Mice and shrews research in the Netherlands

This video, recorded in North America, says about itself:

The northern [short-tailed] shrew in the BBC’S Life of Mammals series. In this clip, a male hunts for food, wrestles with another male to establish dominance, and mates with a female. The female raises her offspring and leads them around the forest.

Today, the Dutch Mammal Society reports on research about mice and shrews in the Netherlands.

The research is based on small mammals’ remains in over 200,000 owl pellets.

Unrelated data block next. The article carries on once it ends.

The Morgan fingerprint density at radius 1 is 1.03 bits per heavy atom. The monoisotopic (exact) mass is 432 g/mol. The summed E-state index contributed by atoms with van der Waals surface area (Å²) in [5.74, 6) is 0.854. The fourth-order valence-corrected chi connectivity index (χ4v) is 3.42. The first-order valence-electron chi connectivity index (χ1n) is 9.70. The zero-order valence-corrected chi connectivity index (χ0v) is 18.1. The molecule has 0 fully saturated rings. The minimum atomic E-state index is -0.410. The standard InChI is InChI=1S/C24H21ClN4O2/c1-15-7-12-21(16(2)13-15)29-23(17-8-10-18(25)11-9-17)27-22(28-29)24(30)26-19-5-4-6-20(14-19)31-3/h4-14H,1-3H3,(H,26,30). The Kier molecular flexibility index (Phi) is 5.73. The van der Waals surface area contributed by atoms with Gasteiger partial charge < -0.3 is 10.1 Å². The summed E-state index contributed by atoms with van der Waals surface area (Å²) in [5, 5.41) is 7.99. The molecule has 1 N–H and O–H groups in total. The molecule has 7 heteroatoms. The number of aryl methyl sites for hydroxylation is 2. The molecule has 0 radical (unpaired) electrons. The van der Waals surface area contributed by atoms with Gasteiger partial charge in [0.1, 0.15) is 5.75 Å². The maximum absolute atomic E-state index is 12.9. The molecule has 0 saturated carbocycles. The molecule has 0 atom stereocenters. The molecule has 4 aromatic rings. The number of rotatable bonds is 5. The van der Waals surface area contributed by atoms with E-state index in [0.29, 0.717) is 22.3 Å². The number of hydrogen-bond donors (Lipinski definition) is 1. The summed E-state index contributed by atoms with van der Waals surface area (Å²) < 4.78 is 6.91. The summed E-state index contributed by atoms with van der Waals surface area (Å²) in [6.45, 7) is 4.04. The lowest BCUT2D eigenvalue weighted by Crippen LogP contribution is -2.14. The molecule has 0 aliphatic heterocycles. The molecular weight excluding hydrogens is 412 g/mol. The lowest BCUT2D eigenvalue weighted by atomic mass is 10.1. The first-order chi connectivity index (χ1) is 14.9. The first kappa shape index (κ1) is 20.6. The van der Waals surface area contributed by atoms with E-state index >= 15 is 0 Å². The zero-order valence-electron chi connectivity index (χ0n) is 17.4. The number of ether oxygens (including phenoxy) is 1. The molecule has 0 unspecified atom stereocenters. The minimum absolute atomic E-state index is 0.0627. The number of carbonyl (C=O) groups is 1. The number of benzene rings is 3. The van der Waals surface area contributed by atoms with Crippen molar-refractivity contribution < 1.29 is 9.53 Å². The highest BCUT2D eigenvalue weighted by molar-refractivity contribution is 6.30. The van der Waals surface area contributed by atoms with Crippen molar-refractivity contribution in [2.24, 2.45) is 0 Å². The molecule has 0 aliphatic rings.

They write (translated):

For 11 of the 17 ‘mice’ [and shrew] species is has now been scientifically established, based on owl pellets, where the species occur in the Netherlands and whether they are increasing or decreasing. Two species, the greater white-toothed shrew (Crocidura russula) and the bank vole have improved since 1995. The other 9 kinds of ‘mice’ are more or less stable in their distribution. For the other species there should be further research, so onward to the next 200,000 owl pellets!

The complete report is here.

Shrews in the Netherlands: here.

7 thoughts on “Mice and shrews research in the Netherlands

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